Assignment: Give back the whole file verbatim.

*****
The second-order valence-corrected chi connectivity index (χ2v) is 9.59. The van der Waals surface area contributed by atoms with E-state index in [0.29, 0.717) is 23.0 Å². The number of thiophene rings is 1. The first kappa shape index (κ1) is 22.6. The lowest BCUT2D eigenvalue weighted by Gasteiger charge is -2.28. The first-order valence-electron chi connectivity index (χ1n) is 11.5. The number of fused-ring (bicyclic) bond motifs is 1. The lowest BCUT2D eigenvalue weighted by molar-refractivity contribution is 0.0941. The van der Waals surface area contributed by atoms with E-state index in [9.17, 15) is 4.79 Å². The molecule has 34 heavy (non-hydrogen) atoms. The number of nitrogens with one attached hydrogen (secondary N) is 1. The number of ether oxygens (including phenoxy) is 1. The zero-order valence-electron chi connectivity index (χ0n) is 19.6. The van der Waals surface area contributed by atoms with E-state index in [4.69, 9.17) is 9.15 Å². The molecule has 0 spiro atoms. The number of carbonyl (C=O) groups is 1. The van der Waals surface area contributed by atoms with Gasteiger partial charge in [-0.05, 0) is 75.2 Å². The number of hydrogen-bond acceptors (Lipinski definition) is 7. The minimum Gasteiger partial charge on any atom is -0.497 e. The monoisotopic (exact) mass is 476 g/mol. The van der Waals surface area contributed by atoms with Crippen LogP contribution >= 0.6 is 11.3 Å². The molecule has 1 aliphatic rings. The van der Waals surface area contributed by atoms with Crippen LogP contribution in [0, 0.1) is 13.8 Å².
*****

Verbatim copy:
The second-order valence-corrected chi connectivity index (χ2v) is 9.59. The van der Waals surface area contributed by atoms with E-state index in [0.29, 0.717) is 23.0 Å². The number of thiophene rings is 1. The first kappa shape index (κ1) is 22.6. The lowest BCUT2D eigenvalue weighted by Gasteiger charge is -2.28. The first-order valence-electron chi connectivity index (χ1n) is 11.5. The number of fused-ring (bicyclic) bond motifs is 1. The lowest BCUT2D eigenvalue weighted by molar-refractivity contribution is 0.0941. The van der Waals surface area contributed by atoms with E-state index in [9.17, 15) is 4.79 Å². The molecule has 34 heavy (non-hydrogen) atoms. The number of nitrogens with one attached hydrogen (secondary N) is 1. The number of ether oxygens (including phenoxy) is 1. The zero-order valence-electron chi connectivity index (χ0n) is 19.6. The van der Waals surface area contributed by atoms with E-state index in [4.69, 9.17) is 9.15 Å². The molecule has 0 spiro atoms. The number of carbonyl (C=O) groups is 1. The van der Waals surface area contributed by atoms with Gasteiger partial charge in [-0.05, 0) is 75.2 Å². The number of hydrogen-bond acceptors (Lipinski definition) is 7. The minimum Gasteiger partial charge on any atom is -0.497 e. The monoisotopic (exact) mass is 476 g/mol. The van der Waals surface area contributed by atoms with Crippen LogP contribution >= 0.6 is 11.3 Å². The molecule has 1 aliphatic rings. The van der Waals surface area contributed by atoms with Crippen LogP contribution in [0, 0.1) is 13.8 Å².